We all associate warm spices with the winter holiday season. Cinnamon, cloves, ginger and nutmeg start to appear in pumpkin pie form in early November. And as a combination of scents, it signals coziness or “hygge” to our brains, relaxing us into making poor choices like ugly sweater buying and supporting an industry of “pumpkin spice” everything. But how is it that this combination of spices became foundational?
Before Christmas became a holiday, Egyptians used the fragrant material imported from the Spice Islands of Indonesia to embalm the dead. For Greeks and Romans, they were viewed as a luxury, a way to display wealth and weren’t necessarily attached to religious rites. By the medieval period, historical research shows that spices, like herbs, were part of health regimens and often were ingested in seasonal combinations.
For anyone who relishes a pumpkin spice latte, it should come as no surprise that in the cold and wet winter weather, warming spices were thought to warm the body and keep colds and flu at bay. Spices continued to be too expensive for regular folk to use on a daily basis. But once Christmas begins to be celebrated, winter health advice combines with holiday indulgence, and it becomes more common for cooks to add the aromatic warming spices to sauces and eventually in baked goods and puddings and what we recognize as gingerbread.
“Food is the vital way we celebrate anything that matters. It's how we mark the connections between us, how we celebrate life.” This statement from Nigella Lawson’s book “Feast” couldn’t be more apropos for those of us who are gathering with friends and family during this holiday season. Back in 2004 when that book was released, I interviewed Nigella. Even after my prep for the interview was done, I couldn’t put the book down, and I found myself unexpectedly flirting with her “Chocolate Gingerbread” recipe. I kept reading it over and over. The addition of chocolate chips to the gingerbread batter seemed an interesting addition. Often chocolate acts to tamp down sweetness. The instructions to an American baker are odd, adding the baking soda to the liquid, for example, or lining a roasting pan with parchment for a batter. But most intriguing is her description of the baked cake: “It will be slightly damp underneath the set top and that's the way you want it.”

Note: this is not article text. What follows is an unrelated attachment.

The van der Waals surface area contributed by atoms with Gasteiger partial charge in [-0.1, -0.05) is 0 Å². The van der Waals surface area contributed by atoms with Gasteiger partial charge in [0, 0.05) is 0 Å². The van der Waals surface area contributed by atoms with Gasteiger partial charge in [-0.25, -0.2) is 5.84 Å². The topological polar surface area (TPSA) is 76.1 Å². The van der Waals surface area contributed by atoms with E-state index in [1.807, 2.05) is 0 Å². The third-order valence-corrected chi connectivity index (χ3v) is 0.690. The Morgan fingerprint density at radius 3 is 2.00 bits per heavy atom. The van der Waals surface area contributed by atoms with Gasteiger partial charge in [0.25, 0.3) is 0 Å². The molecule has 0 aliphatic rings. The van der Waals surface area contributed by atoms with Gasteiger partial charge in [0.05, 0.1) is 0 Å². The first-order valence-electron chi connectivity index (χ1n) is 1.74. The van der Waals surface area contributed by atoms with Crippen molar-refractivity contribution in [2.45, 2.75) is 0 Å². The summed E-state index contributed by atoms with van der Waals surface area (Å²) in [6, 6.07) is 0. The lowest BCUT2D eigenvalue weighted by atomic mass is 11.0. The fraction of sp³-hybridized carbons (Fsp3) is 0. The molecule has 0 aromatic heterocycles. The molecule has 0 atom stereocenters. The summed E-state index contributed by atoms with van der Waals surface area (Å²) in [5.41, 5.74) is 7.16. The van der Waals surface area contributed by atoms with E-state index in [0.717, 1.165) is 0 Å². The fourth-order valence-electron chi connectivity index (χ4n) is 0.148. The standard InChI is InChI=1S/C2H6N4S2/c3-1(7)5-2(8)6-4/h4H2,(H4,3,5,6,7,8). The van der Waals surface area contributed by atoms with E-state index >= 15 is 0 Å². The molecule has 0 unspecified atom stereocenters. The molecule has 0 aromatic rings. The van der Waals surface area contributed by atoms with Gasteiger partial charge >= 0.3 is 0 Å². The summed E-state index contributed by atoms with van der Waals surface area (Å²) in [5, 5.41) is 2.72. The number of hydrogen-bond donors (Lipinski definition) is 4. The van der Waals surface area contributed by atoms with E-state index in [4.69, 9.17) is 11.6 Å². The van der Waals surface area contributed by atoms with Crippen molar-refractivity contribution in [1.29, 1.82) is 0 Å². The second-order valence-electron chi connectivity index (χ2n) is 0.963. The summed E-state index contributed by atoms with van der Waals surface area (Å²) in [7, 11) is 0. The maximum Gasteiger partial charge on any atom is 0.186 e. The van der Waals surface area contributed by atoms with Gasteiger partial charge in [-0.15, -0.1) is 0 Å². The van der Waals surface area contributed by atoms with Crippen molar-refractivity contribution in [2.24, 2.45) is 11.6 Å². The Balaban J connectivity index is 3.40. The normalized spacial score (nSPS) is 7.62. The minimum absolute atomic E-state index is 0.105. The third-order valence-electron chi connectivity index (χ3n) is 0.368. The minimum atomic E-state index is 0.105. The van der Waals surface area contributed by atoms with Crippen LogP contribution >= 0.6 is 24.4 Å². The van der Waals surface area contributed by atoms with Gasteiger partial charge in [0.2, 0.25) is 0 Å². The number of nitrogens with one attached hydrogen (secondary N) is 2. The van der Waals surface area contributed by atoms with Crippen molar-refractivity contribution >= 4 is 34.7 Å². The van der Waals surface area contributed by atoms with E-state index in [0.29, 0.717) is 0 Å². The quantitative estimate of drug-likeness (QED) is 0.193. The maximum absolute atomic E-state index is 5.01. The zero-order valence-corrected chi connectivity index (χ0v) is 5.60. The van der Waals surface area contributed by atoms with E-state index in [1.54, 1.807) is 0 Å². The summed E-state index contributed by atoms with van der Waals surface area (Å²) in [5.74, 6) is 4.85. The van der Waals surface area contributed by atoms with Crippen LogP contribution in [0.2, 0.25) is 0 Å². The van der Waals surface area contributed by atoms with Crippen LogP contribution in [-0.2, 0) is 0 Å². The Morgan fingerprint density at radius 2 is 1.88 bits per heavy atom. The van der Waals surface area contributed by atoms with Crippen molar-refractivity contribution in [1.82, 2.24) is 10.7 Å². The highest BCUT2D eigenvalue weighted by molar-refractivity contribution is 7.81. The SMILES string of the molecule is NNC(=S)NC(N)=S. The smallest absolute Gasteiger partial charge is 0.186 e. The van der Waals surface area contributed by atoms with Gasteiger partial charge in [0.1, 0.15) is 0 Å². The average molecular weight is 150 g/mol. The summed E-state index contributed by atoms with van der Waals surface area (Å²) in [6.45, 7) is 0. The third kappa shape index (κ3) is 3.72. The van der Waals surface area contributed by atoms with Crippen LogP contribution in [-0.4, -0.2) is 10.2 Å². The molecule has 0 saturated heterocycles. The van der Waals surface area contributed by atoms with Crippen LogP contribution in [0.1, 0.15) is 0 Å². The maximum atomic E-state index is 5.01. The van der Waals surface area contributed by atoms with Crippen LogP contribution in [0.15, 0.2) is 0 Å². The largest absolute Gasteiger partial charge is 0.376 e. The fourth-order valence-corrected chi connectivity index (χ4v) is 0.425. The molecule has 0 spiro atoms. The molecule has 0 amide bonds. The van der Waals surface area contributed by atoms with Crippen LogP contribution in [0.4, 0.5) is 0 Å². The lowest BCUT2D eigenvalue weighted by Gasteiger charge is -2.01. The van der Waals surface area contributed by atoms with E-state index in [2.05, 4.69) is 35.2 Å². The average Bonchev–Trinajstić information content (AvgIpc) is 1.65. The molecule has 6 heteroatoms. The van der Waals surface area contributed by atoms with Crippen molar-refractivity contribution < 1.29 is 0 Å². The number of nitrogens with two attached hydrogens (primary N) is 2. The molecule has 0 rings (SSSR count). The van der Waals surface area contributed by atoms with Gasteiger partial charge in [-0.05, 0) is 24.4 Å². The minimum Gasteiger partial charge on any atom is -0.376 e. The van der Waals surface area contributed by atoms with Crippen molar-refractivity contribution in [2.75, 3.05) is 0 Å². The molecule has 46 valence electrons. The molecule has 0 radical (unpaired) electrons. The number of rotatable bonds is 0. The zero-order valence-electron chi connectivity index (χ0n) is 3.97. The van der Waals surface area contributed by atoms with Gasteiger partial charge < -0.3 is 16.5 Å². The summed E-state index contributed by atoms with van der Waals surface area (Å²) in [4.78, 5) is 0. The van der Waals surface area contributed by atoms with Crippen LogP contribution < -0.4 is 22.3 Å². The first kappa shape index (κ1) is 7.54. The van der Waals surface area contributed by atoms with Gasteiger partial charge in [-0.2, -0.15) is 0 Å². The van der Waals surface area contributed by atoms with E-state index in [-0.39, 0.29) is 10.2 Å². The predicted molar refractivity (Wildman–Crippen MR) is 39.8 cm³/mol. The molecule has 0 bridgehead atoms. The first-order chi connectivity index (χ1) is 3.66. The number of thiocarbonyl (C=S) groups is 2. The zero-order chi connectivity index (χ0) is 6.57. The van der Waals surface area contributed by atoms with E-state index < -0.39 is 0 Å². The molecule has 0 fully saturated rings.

I had to try it. That holiday season, I made her cake over and over, but I made one key adjustment. Instead of serving it with her icing, made with ginger ale, by the way, I decided to serve it with a dollop of lemon curd instead. Eventually I started making trifles for holiday catering jobs, cutting up the cake and layering it with the curd and whipped cream. In either form, it is a perfect holiday treat.
Nigella’s Chocolate Gingerbread from “Feast”
- 1 ½ sticks unsalted butter
- 1 cup plus 2 tablespoons dark brown sugar
- 2 tablespoons superfine sugar
- ¾ cup golden syrup or light or dark corn syrup
- 3/4 cup black treacle or molasses
- 1/4 teaspoon ground cloves
- 1 teaspoon ground cinnamon
- 2 teaspoons ground ginger
- ½ - 1 teaspoon freshly ground black pepper, optional (Evan’s addition)
- 1 ¼ teaspoons baking soda
- 2 tablespoons warm water
- 2 eggs
- 1 cup milk
- 2 cups all-purpose flour
- 1/3 cup unsweetened cocoa
- 6oz package or 1 cup semisweet chocolate chips
- Preheat the oven to 325F.
- Tear off a big piece of parchment paper to line the bottom and sides of a roasting pan of approximately 12 x 8 x 2 inches deep.
- In a decent-sized saucepan, melt the butter along with the sugars, golden syrup, treacle or molasses, cloves, cinnamon, ground ginger and pepper if using.
- In a cup dissolve the baking soda in the water.
- Take the saucepan off the heat and beat in the eggs, milk and soda in its water.
- Sift the flour and cocoa into the wet mixture and beat with a wooden spoon to mix.
- Fold in the chocolate chips, pour into the lined pan and bake for about 45 minutes until risen and firm. It will be slightly damp underneath the set top and that's the way you want it.
- Serve with whipped cream and/or lemon curd. It’s pretty great with ice cream too.
Evan Kleiman’s Lemon Curd
- 2 whole eggs
- 2 egg yolks
- ½ cup sugar
- ½ cup lemon juice
- 2 T. unsalted butter, cut into 4 pieces
- Whisk together eggs, yolks, sugar, lemon juice in a heavy saucepan.
- Add the butter and whisk over low heat.
- Whisk the mixture constantly as it heats, switching to a heat proof spatula to get into all the corners of the pan until the curd thickens.
- Once the curd heats up, it thickens quickly.
- Be careful not to overcook or you’ll end up with scrambled eggs.
- Do not let boil — a couple of bubbles are okay.
- Remove the bowl from heat.
- For a super smooth result, strain the mixture into a clean jar or bowl.
- Put plastic wrap over it so that it touches the curd and refrigerate.